ARCHIVE AND BACKUP
If you will be making changes to your tasks, you might want to backup the
XML task file. Instead of manually copying the file use the Backup-MyTask
command. By default, the command will create a backup copy in your documents
folder using a timestamp filename.
PS C:\> backup-mytaskfile -Passthru
Mode LastWriteTime Length Name
---- ------------- ------ ----
-a---- 7/19/2020 6:19 PM 16461 MyTasks_Backup_20200719.xml
Or you can specify a location and file name.
Finally, if you have completed tasks that you wish to save but not be
imported every time you run Get-MyTask, you can archive them to a
separate XML file. The command is technically called Save-MyTask but you
can use the alias Archive-MyTask.
By default, all completed tasks will be removed from the tasks XML file and
stored in a file called myTasksArchive.xml in the user's documents folder.
You also have the option of archiving specific tasks. This will move the
task to the new file in its current state.
Get-MyTask TaskX | Save-MyTask -Path C:\Work\Other.xml
You can also archive a file when completing it.
Complete-MyTask -Name "setup CEO laptop" -archive
Although this will automatically archive it to the myTasksArchive.xml file.
There is no provision to specify an alternate location like Save-MyTask.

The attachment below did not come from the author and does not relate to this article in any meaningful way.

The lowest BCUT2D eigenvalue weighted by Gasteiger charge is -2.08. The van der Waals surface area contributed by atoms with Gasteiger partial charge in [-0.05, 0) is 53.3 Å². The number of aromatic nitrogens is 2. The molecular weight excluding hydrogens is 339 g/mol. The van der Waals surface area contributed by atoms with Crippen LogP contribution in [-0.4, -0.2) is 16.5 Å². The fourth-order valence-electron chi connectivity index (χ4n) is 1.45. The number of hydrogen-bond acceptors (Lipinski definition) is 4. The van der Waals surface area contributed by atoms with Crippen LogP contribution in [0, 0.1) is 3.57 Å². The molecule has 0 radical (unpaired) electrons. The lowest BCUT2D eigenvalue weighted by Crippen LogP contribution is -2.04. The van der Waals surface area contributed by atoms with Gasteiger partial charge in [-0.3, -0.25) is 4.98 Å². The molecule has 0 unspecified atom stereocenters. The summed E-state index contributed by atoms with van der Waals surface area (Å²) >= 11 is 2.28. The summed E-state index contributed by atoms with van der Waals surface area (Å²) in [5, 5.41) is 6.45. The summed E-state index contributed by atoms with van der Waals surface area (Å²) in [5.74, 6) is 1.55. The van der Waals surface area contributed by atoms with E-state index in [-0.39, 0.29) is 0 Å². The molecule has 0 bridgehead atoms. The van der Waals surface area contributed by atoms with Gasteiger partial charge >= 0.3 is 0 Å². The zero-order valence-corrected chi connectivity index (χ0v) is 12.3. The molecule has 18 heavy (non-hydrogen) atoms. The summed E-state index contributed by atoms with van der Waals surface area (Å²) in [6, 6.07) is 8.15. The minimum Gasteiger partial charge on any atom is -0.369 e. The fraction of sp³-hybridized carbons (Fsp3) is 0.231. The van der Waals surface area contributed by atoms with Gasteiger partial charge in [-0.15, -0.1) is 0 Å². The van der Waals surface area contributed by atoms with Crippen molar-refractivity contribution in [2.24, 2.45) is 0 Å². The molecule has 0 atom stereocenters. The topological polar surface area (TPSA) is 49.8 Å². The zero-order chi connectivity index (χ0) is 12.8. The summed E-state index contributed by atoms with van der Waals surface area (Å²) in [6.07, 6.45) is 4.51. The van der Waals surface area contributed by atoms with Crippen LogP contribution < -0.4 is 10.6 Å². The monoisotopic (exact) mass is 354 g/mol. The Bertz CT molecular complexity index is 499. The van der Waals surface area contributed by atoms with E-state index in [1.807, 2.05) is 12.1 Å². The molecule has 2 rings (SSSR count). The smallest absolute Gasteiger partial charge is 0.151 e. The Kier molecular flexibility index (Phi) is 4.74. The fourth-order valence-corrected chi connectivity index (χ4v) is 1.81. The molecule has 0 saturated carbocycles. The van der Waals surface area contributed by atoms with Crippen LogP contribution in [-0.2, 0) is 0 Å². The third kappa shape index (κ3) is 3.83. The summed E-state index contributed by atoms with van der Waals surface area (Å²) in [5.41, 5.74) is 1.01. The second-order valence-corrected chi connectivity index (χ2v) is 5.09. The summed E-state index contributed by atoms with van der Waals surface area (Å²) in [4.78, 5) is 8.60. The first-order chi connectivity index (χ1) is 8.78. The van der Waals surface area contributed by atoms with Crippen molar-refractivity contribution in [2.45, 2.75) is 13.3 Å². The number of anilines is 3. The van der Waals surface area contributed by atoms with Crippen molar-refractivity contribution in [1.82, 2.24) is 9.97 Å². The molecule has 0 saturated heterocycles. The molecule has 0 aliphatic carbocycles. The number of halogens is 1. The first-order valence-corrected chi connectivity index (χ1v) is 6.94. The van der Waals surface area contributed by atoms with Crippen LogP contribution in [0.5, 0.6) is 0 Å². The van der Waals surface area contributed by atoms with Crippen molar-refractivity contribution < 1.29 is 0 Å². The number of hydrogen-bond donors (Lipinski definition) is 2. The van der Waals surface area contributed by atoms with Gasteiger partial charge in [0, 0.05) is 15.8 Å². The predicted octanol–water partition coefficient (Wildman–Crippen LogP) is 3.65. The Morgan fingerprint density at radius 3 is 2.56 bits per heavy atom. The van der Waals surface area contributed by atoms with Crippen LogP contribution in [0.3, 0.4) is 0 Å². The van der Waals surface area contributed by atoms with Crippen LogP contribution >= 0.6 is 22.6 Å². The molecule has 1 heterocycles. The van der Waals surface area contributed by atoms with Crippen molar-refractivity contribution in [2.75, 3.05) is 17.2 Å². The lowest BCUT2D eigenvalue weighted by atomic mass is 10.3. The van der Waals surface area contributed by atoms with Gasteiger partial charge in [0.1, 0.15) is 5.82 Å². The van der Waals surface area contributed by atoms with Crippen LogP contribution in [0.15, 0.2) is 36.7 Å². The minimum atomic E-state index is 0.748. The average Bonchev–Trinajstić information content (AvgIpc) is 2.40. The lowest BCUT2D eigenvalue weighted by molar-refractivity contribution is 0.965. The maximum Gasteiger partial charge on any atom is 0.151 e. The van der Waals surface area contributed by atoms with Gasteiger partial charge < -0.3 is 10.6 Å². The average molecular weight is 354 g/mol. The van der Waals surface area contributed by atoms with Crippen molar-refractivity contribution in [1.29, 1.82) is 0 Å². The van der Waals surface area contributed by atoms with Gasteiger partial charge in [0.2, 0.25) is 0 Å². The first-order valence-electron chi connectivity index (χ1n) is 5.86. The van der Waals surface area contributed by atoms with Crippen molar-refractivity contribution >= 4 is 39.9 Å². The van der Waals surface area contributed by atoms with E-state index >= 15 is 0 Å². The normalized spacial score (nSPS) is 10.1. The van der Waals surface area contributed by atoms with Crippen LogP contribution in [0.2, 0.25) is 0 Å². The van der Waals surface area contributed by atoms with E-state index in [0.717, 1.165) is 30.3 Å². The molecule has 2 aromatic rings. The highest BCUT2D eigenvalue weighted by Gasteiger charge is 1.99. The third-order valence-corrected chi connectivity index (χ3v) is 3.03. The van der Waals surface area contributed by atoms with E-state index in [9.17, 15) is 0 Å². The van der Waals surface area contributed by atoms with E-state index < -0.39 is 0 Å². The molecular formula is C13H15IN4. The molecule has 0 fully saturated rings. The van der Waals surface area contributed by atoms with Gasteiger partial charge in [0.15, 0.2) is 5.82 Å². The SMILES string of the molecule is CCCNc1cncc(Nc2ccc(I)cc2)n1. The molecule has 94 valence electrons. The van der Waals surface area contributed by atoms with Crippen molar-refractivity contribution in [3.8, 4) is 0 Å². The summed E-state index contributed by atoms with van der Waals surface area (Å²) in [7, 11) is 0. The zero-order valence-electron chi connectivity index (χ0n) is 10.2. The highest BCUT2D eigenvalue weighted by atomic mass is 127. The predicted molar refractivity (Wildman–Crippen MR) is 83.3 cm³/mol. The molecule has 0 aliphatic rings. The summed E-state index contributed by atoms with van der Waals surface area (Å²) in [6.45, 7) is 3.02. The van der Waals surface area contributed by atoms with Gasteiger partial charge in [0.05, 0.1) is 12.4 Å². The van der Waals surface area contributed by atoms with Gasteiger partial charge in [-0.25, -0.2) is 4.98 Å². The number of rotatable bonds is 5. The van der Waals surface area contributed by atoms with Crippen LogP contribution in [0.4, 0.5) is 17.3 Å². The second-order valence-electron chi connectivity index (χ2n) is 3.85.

Use the Get-MyTaskArchive to retrieve archived tasks.
If you are running this module on Windows PowerShell with the PSScheduled
jobs module you can create a scheduled PowerShell job to send a daily email
message showing tasks that are due in the next 3 days or whatever you
choose. The default behavior is to send a text message but you can send an
HTML message which will add color-coding to highlight overdue and impending tasks.
Use Enable-EmailReminder to set up the scheduled job. The default time is
8:00AM daily but you can pick a different time. The job name is hard coded.
You will need to re-enter your current credentials for the task so that the
task scheduler has access to the network. Run Disable-EmailReminder to
remove the task in case you want to change it. Get-EmailReminder will
display the current state of the task.
This module is not intended as a full-feature project management tool. It is
intended to serve as a light-weight reminder or to-do list system. However,
feature requests and comments are welcome on the project's GitHub site at
There are no known issues at this time.